Abu Dhabi, UAESaturday 21 September 2019

Exclusive: Franklin Templeton may double its Saudi equities portfolio

Investments in the kingdom may climb to $1.16bn as market continues to evolve and liberalise

Mark Mobius, the executive chairman of Templeton Emerging Markets Group is retiring after three decades at the firm.  Jeffrey E Biteng / The National
Mark Mobius, the executive chairman of Templeton Emerging Markets Group is retiring after three decades at the firm. Jeffrey E Biteng / The National

Franklin Templeton investments, a global fund management firm, may increase its Saudi Arabian equities exposure to as much as US$1.16 billion, about 4 per cent of its $29bn global emerging markets portfolio, as the biggest Arab economy continues to liberalise its capital market.

“We are now at about 1 or 2 per cent of our total global portfolios in Saudi and we can easily increase it to 3 or 4 per cent,” Mark Mobius, the executive chairman of Templeton Emerging Markets Group said in Dubai yesterday. “We can easily double that under the right conditions. There’s a good chance we will do something more there.”

The Capital Market Authority, overseer of the Saudi Stock Exchange (Tadawul), which has more than $450bn in market capitalisation, is liberalising the equities market and introducing structural and regulatory reforms such as changes in the settlement procedures and relaxing restrictions on foreign qualified investors.


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Index provider FTSE Russell last week said it will reassess Saudi Arabia in March for inclusion in its emerging market gauge, which may attract investment flows in access of $4bn.

The MSCI, whose emerging markets index, according to media reports, is tracked by about $2 trillion in active and passive funds, will announce its decision on including Saudi Arabia in the index in June 2018. If successful, dozens of stocks in the kingdom would become part of the emerging market gauge.

“Saudi Arabia will be a big game changer,” said Mr Mobius, who is bullish on the pace of Saudi market reforms. “There’s no question about it. With the new liberalised regime, there’s a tremendous hope that things will move a lot faster than they have up to now.”

The market, the biggest in the Arab world, has come a long way, but there is still work to be done, he added. Changes to foreign exchange controls and further easing of ownership restrictions are needed for more investments, added Mr Mobius.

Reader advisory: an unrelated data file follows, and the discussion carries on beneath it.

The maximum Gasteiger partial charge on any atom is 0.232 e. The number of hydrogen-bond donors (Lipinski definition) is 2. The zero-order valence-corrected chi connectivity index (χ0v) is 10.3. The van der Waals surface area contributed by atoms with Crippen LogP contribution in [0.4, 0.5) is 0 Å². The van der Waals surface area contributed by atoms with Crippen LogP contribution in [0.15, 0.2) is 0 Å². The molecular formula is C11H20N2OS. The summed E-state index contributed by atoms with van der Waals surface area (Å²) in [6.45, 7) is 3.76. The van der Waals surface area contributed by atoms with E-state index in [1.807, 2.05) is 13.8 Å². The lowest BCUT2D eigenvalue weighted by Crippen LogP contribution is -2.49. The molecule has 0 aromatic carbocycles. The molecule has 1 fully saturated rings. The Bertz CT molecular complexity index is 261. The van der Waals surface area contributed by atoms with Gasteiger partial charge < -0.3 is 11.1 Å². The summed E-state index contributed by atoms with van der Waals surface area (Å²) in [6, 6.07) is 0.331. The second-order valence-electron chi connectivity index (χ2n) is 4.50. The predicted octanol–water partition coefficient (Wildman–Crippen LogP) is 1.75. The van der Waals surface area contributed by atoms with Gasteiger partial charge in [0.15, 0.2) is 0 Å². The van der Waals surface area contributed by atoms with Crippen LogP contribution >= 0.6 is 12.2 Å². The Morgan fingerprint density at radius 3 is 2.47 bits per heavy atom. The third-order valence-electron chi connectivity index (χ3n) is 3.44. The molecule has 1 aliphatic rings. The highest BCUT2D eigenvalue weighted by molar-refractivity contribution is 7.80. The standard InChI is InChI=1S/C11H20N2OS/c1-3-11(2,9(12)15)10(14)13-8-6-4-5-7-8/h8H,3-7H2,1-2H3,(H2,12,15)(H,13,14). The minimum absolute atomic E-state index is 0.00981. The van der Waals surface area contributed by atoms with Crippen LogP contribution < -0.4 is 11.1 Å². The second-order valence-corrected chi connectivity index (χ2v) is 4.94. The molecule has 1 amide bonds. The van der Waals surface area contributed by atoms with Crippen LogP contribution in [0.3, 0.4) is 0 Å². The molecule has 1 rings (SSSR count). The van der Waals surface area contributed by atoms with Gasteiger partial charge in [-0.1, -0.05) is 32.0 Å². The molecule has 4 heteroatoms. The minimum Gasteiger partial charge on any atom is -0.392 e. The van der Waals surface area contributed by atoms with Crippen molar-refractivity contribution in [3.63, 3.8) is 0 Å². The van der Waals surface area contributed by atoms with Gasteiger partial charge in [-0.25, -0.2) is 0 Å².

“In fact, if Saudi Arabia really liberalises to the extent that they plan [to liberalise], we will be willing to put more money [into the market],” he said.

“At the end of the day we are running an open-ended fund and we have to be able to get money in and out, which is why we use the brokerage system to guarantee us to get out when we needed to. I think that would be the key,” Mr Mobius noted.

Easing of restrictions, he said, will ultimately work in favour of Saudi Arabia, when weighed against markets such as Iran, which is almost equal in size to Tadawul.

“The degree to which Saudis have moved ahead, they will be in a much better position vis-a-vis Iran,” Mr Mobius said, adding that investors have looked at the investment openings in Iran which have not come about and Saudi Arabia has the chance to “steel Iran’s thunder” in terms of garnering investor attention.

Although the slump in oil prices from the mid-2014 peak of $115 per barrel has slowed the GCC’s hydrocarbon-dependent economies, and geo-political uncertainties have pushed investors on the side of caution, Mr Mobius said, Franklin’s investment decisions are based on the fundamentals of the companies and there are “some terrific companies,” in Saudi Arabia.

The listing of Saudi Aramco, which can significantly change Saudi Arabia’s weighting in the emerging market gauge, and the kingdom’s plans to unlock value in other state-controlled assets would be the key to market balance going forward, Mr Mobius noted.

“One of the reasons why the other listings of the government entities are so important is that it will balance out this huge Aramco issue [IPO]. A lot of people will say Saudi market is just Aramco and nothing else and you don’t want that. You want balance [in the market],” he said.

Saudi Arabia, which relies heavily on the sale of hydrocarbons for revenue, plans to privatise some government-owned entities as part of its Vision 2030 economic diversification programme.

Riyadh is looking to sell about 5 per cent of Aramco, the world’s top oil producer, via an initial public offering (IPO) which may raise as much as $100bn, possibly the biggest-ever share sale globally.

The IPO is on track Aramco said in a statement to The National last month and the government is “moving right ahead” in the second half of next year, Bloomberg quoted Saudi Oil Minister Khalid Al-Falih as saying in Moscow. “There is nothing to indicate that schedule is slipping in any way.”

Updated: October 5, 2017 08:30 PM